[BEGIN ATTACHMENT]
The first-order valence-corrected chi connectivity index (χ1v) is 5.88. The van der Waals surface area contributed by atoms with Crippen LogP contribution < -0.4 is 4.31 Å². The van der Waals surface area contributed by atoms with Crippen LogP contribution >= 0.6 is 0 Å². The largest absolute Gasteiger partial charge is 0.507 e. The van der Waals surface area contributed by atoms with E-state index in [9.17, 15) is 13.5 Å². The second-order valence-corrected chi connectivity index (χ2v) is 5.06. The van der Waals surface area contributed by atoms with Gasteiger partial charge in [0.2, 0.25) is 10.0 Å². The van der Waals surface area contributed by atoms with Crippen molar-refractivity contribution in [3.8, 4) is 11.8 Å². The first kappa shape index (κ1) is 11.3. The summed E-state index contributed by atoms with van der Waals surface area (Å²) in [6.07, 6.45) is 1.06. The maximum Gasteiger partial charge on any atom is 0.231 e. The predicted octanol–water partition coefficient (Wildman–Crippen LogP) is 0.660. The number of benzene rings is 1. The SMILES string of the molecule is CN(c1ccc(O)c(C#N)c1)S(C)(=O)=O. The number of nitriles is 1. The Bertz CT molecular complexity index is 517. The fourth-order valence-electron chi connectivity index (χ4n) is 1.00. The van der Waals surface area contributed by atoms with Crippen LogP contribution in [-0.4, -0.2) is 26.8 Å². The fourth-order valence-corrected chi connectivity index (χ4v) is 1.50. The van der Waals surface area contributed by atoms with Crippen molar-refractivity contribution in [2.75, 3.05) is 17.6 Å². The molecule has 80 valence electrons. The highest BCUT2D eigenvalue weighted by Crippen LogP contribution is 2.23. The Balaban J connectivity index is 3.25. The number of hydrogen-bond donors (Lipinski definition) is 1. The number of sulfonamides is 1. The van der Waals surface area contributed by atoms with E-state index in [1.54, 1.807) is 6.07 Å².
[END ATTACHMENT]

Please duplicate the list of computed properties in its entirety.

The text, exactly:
The first-order valence-corrected chi connectivity index (χ1v) is 5.88. The van der Waals surface area contributed by atoms with Crippen LogP contribution < -0.4 is 4.31 Å². The van der Waals surface area contributed by atoms with Crippen LogP contribution >= 0.6 is 0 Å². The largest absolute Gasteiger partial charge is 0.507 e. The van der Waals surface area contributed by atoms with E-state index in [9.17, 15) is 13.5 Å². The second-order valence-corrected chi connectivity index (χ2v) is 5.06. The van der Waals surface area contributed by atoms with Gasteiger partial charge in [0.2, 0.25) is 10.0 Å². The van der Waals surface area contributed by atoms with Crippen molar-refractivity contribution in [3.8, 4) is 11.8 Å². The first kappa shape index (κ1) is 11.3. The summed E-state index contributed by atoms with van der Waals surface area (Å²) in [6.07, 6.45) is 1.06. The maximum Gasteiger partial charge on any atom is 0.231 e. The predicted octanol–water partition coefficient (Wildman–Crippen LogP) is 0.660. The number of benzene rings is 1. The SMILES string of the molecule is CN(c1ccc(O)c(C#N)c1)S(C)(=O)=O. The number of nitriles is 1. The Bertz CT molecular complexity index is 517. The fourth-order valence-electron chi connectivity index (χ4n) is 1.00. The van der Waals surface area contributed by atoms with Crippen LogP contribution in [-0.4, -0.2) is 26.8 Å². The fourth-order valence-corrected chi connectivity index (χ4v) is 1.50. The van der Waals surface area contributed by atoms with Crippen molar-refractivity contribution in [2.75, 3.05) is 17.6 Å². The molecule has 80 valence electrons. The highest BCUT2D eigenvalue weighted by Crippen LogP contribution is 2.23. The Balaban J connectivity index is 3.25. The number of hydrogen-bond donors (Lipinski definition) is 1. The number of sulfonamides is 1. The van der Waals surface area contributed by atoms with E-state index in [1.54, 1.807) is 6.07 Å².